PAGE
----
HIMI is home to Australia's only active volcanoes, its highest mountain and its only glaciers. Pictured in the aerial image above is Big Ben, an active volcano that stands 9,000 feet high over Heard Island. Not exactly a warm welcome...

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Lascaux Caves, France

Photo: Everett - Art/Shutterstock

Lascaux Cave in Southwest France is home to ancient works of art painted about 17,000 years ago. The images, which depict large animals around the time of the Paleolithic era, were discovered in 1940. It became a UNESCO World Heritage Site nearly 40 years later, and public interest in the site grew.

However, Lascaux Cave is now closed to visitors because the paintings are beginning to fade and mold was found in the cave. Instead, you can see a replica called "Lascaux II" located nearby.

See, this is why we can't have nice things.

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Poveglia, Italy

Photo: Chris 73/Wikimedia Commons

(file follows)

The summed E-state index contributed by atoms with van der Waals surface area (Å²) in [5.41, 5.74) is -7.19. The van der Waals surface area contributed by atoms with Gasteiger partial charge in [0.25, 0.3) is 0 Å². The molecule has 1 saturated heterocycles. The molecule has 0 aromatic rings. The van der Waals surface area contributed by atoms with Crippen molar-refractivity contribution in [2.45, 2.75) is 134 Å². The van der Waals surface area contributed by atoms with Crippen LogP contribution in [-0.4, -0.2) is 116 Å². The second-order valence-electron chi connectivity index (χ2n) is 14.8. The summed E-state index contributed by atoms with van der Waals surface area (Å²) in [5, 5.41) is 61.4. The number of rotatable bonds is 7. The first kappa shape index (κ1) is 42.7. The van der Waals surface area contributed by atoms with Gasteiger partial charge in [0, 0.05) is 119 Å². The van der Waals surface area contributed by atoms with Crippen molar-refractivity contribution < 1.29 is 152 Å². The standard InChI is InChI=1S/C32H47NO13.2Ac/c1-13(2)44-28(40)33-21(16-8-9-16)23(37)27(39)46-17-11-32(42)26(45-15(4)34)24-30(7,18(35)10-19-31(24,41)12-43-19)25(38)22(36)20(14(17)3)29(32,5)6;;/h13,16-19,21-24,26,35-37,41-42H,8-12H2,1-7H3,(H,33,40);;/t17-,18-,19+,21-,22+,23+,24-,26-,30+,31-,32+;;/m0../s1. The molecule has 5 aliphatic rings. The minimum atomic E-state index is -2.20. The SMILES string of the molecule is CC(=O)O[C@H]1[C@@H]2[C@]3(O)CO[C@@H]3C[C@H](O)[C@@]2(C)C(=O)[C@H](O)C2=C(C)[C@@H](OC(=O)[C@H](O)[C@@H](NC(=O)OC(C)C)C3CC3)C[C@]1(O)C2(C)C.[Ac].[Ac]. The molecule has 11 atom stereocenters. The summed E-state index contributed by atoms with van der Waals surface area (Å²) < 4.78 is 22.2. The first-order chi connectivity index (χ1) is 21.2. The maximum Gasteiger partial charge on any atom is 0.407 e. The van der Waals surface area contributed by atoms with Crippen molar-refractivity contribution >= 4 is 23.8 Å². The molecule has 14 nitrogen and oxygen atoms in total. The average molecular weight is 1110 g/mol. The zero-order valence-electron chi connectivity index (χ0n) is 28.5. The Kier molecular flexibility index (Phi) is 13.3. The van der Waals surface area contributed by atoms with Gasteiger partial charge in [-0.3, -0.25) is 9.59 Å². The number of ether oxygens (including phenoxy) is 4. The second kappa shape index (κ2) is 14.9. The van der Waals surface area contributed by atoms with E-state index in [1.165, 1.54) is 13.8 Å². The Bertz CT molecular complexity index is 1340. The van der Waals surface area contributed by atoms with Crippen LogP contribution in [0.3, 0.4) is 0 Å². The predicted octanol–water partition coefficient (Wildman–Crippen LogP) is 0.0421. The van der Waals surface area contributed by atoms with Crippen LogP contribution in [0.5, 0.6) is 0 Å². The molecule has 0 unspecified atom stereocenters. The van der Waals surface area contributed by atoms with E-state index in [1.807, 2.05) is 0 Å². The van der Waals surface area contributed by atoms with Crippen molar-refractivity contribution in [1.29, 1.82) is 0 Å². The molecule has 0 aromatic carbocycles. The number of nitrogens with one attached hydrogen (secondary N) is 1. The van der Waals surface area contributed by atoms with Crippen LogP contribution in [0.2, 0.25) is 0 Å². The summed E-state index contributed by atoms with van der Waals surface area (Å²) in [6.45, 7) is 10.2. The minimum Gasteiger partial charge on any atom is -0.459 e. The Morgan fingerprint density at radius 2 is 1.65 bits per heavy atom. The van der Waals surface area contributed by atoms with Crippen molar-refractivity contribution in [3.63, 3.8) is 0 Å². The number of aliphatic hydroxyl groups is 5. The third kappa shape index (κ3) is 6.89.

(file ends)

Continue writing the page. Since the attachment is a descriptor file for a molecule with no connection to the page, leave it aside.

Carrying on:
This small island sits right off the coast of Venice. While only a half-mile of ocean separates the two locales, they couldn't be more different. While Venice is a glamorous travel hotspot, Poveglia has seen a lot of pain and cruelty over the years.

Poveglia Island is where Europe sent people dying from the bubonic plague in the 1300s. When the Black Death pandemic swept through in the 1600s, sick citizens once again were exiled there. And in the 1800s, the mentally ill were exiled to an asylum on the island. In the mid 20th century, it was converted to a geriatric center, which closed in 1975.

Today, locals and tourists are prohibited from visiting, and fisherman don't go near it.

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North Sentinel Island, Andaman Islands

Photo: NASA Earth Observatory/Wikimedia Commons